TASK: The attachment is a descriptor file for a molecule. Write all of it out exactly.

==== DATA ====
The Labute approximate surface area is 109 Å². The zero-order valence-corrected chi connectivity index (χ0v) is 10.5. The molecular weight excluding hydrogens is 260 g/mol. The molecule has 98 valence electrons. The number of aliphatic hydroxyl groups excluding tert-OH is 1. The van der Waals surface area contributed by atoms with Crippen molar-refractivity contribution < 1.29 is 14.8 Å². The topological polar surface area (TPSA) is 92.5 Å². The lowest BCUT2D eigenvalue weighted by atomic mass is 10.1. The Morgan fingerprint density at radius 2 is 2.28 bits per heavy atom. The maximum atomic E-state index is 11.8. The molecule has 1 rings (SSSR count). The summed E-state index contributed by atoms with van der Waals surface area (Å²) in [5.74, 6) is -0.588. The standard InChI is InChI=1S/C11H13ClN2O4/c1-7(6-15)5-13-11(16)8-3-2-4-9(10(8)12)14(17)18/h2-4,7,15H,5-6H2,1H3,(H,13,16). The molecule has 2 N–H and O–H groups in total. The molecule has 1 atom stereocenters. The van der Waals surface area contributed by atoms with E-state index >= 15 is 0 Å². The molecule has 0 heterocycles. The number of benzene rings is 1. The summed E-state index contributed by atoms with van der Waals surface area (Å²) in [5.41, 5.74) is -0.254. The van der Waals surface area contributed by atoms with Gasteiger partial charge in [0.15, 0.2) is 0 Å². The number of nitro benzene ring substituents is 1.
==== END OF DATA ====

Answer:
The Labute approximate surface area is 109 Å². The zero-order valence-corrected chi connectivity index (χ0v) is 10.5. The molecular weight excluding hydrogens is 260 g/mol. The molecule has 98 valence electrons. The number of aliphatic hydroxyl groups excluding tert-OH is 1. The van der Waals surface area contributed by atoms with Crippen molar-refractivity contribution < 1.29 is 14.8 Å². The topological polar surface area (TPSA) is 92.5 Å². The lowest BCUT2D eigenvalue weighted by atomic mass is 10.1. The Morgan fingerprint density at radius 2 is 2.28 bits per heavy atom. The maximum atomic E-state index is 11.8. The molecule has 1 rings (SSSR count). The summed E-state index contributed by atoms with van der Waals surface area (Å²) in [5.74, 6) is -0.588. The standard InChI is InChI=1S/C11H13ClN2O4/c1-7(6-15)5-13-11(16)8-3-2-4-9(10(8)12)14(17)18/h2-4,7,15H,5-6H2,1H3,(H,13,16). The molecule has 2 N–H and O–H groups in total. The molecule has 1 atom stereocenters. The van der Waals surface area contributed by atoms with E-state index >= 15 is 0 Å². The molecule has 0 heterocycles. The number of benzene rings is 1. The summed E-state index contributed by atoms with van der Waals surface area (Å²) in [5.41, 5.74) is -0.254. The van der Waals surface area contributed by atoms with Gasteiger partial charge in [0.15, 0.2) is 0 Å². The number of nitro benzene ring substituents is 1.